Batteries are just one set of tools that we can use to help balance the system.  Flexible dispatchable generation, flexible loads, and importing or exporting power are other grid management strategies, as is geographic diversity to reduce the variability of solar generation.

Some areas, like Hawaii, have fewer options for balancing the system. The individual island grids are small and isolated, eliminating the potential of import/export and limiting the potential of geographic diversity. Solar penetration is already quite high. As a result, SolarCity built a solar power plant on the island of Kaua’i that incorporates Tesla batteries.

SolarCity's solar power plant, backed by Tesla batteries, on Kaua'i. Source: solarcity.com

SolarCity’s solar power plant, backed by Tesla batteries, on Kaua’i. Source: solarcity.com

Since storage might become the least-cost option for balancing the grid at a high level of solar, numerous states are looking to help the industry establish a foothold and ensure that their grid operators are familiar with the technology.

Storage is necessary if you are off-grid. Off-grid homes may use solar and batteries, perhaps with a generator for prolonged cloudy periods. Even grid-connected homes may feature batteries for back-up power, to run critical loads during outages. Envision Solar makes standalone EV chargers that incorporate storage and solar, avoiding the costs of digging up a parking lot to lay electrical conduit.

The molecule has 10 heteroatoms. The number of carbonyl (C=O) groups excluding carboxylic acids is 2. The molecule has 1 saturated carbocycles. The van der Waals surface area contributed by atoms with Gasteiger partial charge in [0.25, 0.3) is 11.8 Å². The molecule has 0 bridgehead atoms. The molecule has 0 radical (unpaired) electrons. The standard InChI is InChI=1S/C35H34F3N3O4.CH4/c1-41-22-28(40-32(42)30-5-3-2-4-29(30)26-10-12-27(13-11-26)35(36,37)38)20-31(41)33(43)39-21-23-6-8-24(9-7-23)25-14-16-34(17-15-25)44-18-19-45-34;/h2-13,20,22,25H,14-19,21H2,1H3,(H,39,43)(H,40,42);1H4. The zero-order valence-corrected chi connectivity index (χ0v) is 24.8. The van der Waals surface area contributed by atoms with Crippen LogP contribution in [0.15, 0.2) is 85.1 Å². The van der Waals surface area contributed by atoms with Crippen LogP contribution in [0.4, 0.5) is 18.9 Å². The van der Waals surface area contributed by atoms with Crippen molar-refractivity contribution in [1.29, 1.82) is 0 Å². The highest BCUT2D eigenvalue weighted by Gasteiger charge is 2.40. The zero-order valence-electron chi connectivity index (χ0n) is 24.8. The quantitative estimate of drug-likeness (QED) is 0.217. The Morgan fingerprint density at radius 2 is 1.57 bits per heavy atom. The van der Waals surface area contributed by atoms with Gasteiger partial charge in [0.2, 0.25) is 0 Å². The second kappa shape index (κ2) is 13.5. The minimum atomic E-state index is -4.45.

Other projects bringing together solar, storage, and EV charging include the Benicia City Hall in California, the GM E-Motor Plant in Maryland, and the Clay Terrace Mall in Indiana.

The bigger picture

EVs generally produce fewer greenhouse gas emissions than internal combustion vehicles. And, they will continue to improve as the electricity that fuels them becomes cleaner. Electricity can be made in many ways, some of them very low-carbon. While other options for broad decarbonization of the economy exist, I think the most likely pathway is electrification.

This pathway involves converting energy demands to electricity (as EVs do), adding more low-carbon electricity to the grid (as solar PV does), and implementing any necessary enabling technologies (like managed charging or dedicated storage). Both Tesla and SolarCity have offered to help utilities deploy such technologies and transition to the “grid of the future.”

I don’t know if Elon Musk is going to succeed. There are synergies between EVs and solar, so the basic concept seems sound. The biggest risk is that somebody else might execute it better.